The advent of tiny satellites is fueling a boomlet in the aerospace industry. Companies are lining up to manufacture pint-size orbiters to manage missions and carry launch payloads. Virgin Galactic, Richard Branson’s space tourism startup, plans to shuttle small satellites into orbit for customers on reusable spacecraft, for example.
Planet Labs isn’t the only aspirant in satellite imagery. Skybox Imaging, another startup, is planning to launch a fleet of two dozen orbiters, although they will be bigger — around 200 pounds — and equipped with cameras that take higher-resolution pictures than Planet Labs’, plus some video.
DigitalGlobe, a longtime supplier of satellite imagery to government agencies and online mapping services such as Google’s, dismissed the idea that tiny satellites used by other companies would undermine its business. DigitalGlobe has five large satellites with high-resolution cameras — they can pick up objects smaller than 3 feet, a spokesman said — compared with 9 to 15 feet from Planet Labs.
“Competitors are unable to match the native resolution and spectral diversity of our imagery, and the products we deliver are the gold standard for accuracy, currency, completeness, and consistency,” Turner Brinton, a DigitalGlobe spokesman, said in a statement. “DigitalGlobe’s imagery is twice as accurate as that of other commercial providers, which enables our customers to make critical decisions with an information advantage.”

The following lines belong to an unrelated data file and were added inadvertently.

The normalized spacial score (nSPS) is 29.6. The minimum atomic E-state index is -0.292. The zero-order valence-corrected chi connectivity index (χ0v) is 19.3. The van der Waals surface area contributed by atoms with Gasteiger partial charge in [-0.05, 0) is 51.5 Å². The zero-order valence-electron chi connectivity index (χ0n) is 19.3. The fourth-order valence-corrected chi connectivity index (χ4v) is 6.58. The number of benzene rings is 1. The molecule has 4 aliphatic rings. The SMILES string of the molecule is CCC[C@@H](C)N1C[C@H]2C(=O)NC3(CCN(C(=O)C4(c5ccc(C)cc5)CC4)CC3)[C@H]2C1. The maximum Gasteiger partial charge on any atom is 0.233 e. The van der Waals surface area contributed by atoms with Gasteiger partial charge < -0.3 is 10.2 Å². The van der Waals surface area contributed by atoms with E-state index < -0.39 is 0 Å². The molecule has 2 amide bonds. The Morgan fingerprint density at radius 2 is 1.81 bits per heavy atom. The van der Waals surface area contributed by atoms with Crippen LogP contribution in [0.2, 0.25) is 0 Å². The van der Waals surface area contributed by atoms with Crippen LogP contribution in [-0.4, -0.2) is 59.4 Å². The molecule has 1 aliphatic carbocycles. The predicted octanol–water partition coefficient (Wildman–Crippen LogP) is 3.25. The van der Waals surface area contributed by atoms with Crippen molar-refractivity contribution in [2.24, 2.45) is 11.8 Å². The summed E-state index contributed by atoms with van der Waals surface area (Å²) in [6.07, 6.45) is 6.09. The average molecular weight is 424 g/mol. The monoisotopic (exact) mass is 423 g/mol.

Mini-satellites are expected to become increasingly common as costs continue to drop and technology continues to improve. Their capabilities will also likely grow to include duties such as telecommunications and weather observation. Mini-satellites also open the door to a greater number of countries, companies and researchers getting access to space. But the small size of the orbiters comes with trade-offs. Large cameras for taking detailed imagery can’t fit on board. Meanwhile, small antennas limit the speed at which data can be transmitted back to Earth.
In general, Hudson said he prefers larger spacecraft that can carry multiple payloads. Sharing a single control system and power source is more efficient. But he understands that low costs and more frequent launch opportunities make small orbiters attractive, at least for now.
“Fix those issues, and spacecraft need not be so small,” he said.
For his part, Marshall is convinced his company is on the right track and that the demand for cheaper, more recent satellite imagery is big.
“The space sector is ripe for revolution,” he said. “In a way, it’s very stagnant and high inertia in its current way of business.”